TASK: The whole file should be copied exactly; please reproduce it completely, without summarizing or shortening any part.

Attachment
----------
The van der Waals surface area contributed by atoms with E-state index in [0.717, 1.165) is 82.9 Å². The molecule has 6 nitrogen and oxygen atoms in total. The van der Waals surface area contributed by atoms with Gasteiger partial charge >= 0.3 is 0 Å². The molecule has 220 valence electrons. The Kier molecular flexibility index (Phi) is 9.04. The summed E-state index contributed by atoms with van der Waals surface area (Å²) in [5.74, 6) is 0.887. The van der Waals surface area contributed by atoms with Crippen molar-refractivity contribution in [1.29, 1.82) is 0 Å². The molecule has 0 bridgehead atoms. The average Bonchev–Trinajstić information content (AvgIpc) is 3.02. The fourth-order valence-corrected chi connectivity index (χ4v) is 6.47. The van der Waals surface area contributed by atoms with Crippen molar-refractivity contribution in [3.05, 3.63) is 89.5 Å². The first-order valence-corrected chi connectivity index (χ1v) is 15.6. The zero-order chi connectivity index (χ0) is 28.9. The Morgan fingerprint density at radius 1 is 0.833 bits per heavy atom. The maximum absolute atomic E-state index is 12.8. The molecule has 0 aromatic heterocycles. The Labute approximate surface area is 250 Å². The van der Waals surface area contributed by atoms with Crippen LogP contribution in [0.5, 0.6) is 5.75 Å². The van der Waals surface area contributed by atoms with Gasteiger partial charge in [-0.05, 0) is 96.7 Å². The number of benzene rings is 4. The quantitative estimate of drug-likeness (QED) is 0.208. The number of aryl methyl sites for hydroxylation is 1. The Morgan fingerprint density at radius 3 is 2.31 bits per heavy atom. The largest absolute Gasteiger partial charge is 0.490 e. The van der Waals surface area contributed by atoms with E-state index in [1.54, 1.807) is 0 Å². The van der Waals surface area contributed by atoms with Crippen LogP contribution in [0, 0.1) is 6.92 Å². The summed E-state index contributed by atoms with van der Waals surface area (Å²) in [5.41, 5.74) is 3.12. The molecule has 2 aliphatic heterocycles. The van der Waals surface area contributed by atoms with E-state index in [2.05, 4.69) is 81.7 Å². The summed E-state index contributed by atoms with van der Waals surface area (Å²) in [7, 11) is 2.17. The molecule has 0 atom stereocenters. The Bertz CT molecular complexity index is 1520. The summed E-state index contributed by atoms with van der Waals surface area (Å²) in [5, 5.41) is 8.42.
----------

The van der Waals surface area contributed by atoms with E-state index in [0.717, 1.165) is 82.9 Å². The molecule has 6 nitrogen and oxygen atoms in total. The van der Waals surface area contributed by atoms with Gasteiger partial charge >= 0.3 is 0 Å². The molecule has 220 valence electrons. The Kier molecular flexibility index (Phi) is 9.04. The summed E-state index contributed by atoms with van der Waals surface area (Å²) in [5.74, 6) is 0.887. The van der Waals surface area contributed by atoms with Crippen molar-refractivity contribution in [1.29, 1.82) is 0 Å². The molecule has 0 bridgehead atoms. The average Bonchev–Trinajstić information content (AvgIpc) is 3.02. The fourth-order valence-corrected chi connectivity index (χ4v) is 6.47. The van der Waals surface area contributed by atoms with Crippen molar-refractivity contribution in [3.05, 3.63) is 89.5 Å². The first-order valence-corrected chi connectivity index (χ1v) is 15.6. The zero-order chi connectivity index (χ0) is 28.9. The Morgan fingerprint density at radius 1 is 0.833 bits per heavy atom. The maximum absolute atomic E-state index is 12.8. The molecule has 0 aromatic heterocycles. The Labute approximate surface area is 250 Å². The van der Waals surface area contributed by atoms with Crippen LogP contribution in [0.5, 0.6) is 5.75 Å². The van der Waals surface area contributed by atoms with Gasteiger partial charge in [-0.05, 0) is 96.7 Å². The number of benzene rings is 4. The quantitative estimate of drug-likeness (QED) is 0.208. The number of aryl methyl sites for hydroxylation is 1. The Morgan fingerprint density at radius 3 is 2.31 bits per heavy atom. The largest absolute Gasteiger partial charge is 0.490 e. The van der Waals surface area contributed by atoms with E-state index in [1.54, 1.807) is 0 Å². The van der Waals surface area contributed by atoms with Crippen LogP contribution in [0, 0.1) is 6.92 Å². The summed E-state index contributed by atoms with van der Waals surface area (Å²) in [5.41, 5.74) is 3.12. The molecule has 2 aliphatic heterocycles. The van der Waals surface area contributed by atoms with E-state index in [2.05, 4.69) is 81.7 Å². The summed E-state index contributed by atoms with van der Waals surface area (Å²) in [7, 11) is 2.17. The molecule has 0 atom stereocenters. The Bertz CT molecular complexity index is 1520. The summed E-state index contributed by atoms with van der Waals surface area (Å²) in [5, 5.41) is 8.42.